A cultural region refers to people who share a dominant culture in a specific geographic location. Everyone within a cultural region is influenced by the dominant culture in some form.
Cultural regions can form cultural boundaries. For instance, there were cultural boundaries between Germanic and Roman cultures. People within a cultural region do not limit their culture within national borders, but boundaries and distinctions can be drawn to pinpoint people who live in a certain region. These boundaries may be based on language, religion or folklore.
Cultural region borders can also be established due to minor differences between the same ethnic group. For example, distinctions can be made between Germans living in Switzerland and Germans who live in Germany. There are also boundaries within social classes, such as blue collar and white collar classes.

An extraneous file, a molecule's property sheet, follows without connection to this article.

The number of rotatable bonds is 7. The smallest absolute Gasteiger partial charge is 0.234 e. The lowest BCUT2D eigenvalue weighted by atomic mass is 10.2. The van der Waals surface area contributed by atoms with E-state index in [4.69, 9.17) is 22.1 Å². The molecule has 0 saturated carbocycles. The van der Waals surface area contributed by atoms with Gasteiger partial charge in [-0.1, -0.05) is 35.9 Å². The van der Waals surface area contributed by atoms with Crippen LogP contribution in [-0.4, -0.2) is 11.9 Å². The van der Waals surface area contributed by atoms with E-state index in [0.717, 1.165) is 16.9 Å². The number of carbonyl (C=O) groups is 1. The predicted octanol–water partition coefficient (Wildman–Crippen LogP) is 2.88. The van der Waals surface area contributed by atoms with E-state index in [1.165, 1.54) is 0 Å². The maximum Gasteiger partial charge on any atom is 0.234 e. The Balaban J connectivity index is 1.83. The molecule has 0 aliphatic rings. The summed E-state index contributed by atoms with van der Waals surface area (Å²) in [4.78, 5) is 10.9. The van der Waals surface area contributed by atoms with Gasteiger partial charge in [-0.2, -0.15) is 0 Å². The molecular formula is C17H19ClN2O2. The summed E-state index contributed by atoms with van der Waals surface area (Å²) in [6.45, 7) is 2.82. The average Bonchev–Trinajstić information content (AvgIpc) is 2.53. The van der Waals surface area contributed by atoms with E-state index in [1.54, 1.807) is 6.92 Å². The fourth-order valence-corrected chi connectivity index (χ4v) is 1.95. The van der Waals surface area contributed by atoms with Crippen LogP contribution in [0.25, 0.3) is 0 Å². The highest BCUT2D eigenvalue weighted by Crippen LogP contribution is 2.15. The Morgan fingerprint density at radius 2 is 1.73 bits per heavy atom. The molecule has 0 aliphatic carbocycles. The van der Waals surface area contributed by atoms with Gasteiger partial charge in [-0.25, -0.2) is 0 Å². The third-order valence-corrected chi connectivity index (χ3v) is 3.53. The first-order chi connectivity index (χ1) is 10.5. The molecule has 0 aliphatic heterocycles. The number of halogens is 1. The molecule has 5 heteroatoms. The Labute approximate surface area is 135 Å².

Three types of cultural regions exist: formal, functional and vernacular. Formal cultural regions are places where people share certain cultural traits, such as livelihood, religion or language. People in formal cultural regions most likely share homogeneous traits that bind them together. Functional cultural regions do not need to be homogeneous, and these structures are based on economic or political foundations. City halls, churches and banks are examples of functional culture traits. People who live in a vernacular cultural region are bonded together by perception, such as history or cultural belonging. The American South is one example of a vernacular region.